Bullish millennials

Bullish millennials

Bullish millennials

Putting money to work earlier allows more time for savings to grow

Millennials are more bullish than any other generation about their retirement savings, a major new study has found[1]. But with time on their side, should they be doing more?

Bullish millennials

Women in the UK are better prepared for the future than ever before, with 57% now saving enough for their retirement – the highest proportion recorded in 15 years. A recent report[1] shows that average savings amongst women are up 4.6% since 2007/08, equating to an additional £5,900 in income every year of retirement. Women in the UK are better prepared for the future than ever before, with 57% now saving enough for their retirement – the highest proportion recorded in 15 years. A recent report[1] shows that average savings amongst women are up 4.6% since 2007/08, equating to an additional £5,900 in income every year of retirement.

A lmost two fifths (38%) of millennial investors (aged between 18 and 37) globally are very confident they are saving enough now so they won’t run out of money in their retirement. That is more than 29% for Generation X (aged between 38 and 50) and 21% for Baby Boomers (aged between 51 and 70).

Bucking a common myth
Millennials say they are saving on average 15.9% (including employer contributions) of their income (wages plus any other earnings) specifically for their retirement. That too is more than Gen Xers (14.7%) and Baby Boomers (13.7%).

The results of the study appear to buck a common myth that millennials aren’t doing enough to save for their retirement. On the contrary, millennials appear to be saving a reasonable amount for their retirement, which is encouraging.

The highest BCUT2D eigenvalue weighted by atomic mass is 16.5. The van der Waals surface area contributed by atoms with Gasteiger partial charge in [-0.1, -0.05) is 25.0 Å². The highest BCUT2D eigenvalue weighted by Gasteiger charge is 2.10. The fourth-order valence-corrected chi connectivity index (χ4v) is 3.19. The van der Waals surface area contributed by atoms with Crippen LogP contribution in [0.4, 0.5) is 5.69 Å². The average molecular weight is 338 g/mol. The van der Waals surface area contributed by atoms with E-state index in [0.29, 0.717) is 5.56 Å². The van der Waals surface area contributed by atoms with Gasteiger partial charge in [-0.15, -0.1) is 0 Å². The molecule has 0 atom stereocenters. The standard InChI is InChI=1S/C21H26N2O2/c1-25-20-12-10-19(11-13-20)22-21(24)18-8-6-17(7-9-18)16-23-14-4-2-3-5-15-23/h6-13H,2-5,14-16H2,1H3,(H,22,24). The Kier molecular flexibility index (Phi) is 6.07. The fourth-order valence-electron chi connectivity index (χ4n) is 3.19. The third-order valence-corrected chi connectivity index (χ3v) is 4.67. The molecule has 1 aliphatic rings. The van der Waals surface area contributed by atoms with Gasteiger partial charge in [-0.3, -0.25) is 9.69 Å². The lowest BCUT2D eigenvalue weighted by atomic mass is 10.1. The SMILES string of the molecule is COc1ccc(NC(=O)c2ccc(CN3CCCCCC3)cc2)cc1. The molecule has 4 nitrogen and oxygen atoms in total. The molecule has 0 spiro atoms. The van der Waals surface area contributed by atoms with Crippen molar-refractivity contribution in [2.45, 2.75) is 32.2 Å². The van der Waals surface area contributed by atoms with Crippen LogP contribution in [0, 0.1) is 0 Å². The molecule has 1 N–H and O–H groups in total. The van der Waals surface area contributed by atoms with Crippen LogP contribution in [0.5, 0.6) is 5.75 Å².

Miracle of compounding
The one thing that millennials have on their side over older generations is time, with up to 40 years or more until they are due to retire. Putting their money to work earlier allows more time for their savings to grow. It could also mean less of a scramble in the latter part of their careers if they have to make up shortfalls.

By starting early, millennials benefit more from the miracle of compounding – or, as Einstein called it, ‘the eighth wonder of the world’. Compounding involves earning a return not only on your original savings but also on the accumulated interest, or returns, earned on your past savings. That is why total contributions should be less the earlier you start saving, because you can earn returns on returns over a longer period.

Factors to consider
There are, of course, other factors to consider. Returns are by no means guaranteed, and careers can fluctuate too. Still, millennials are doing more than most when it comes to saving for retirement.

GIS 2019 found that millennials are saving more than the average non-retired investor aged 38 and above in most (20 out of 32) of the locations in which they live. Belgium (+9.0%), Austria (+8.5%) and Portugal (+5.3%) were the three locations where the disparity was highest between what millennials and non-millennials were saving, on average.

Source data:
[1] Schroders Global Investor Study (GIS) 2019, gathered from views of more than 25,000 investors in 32 locations around the world.

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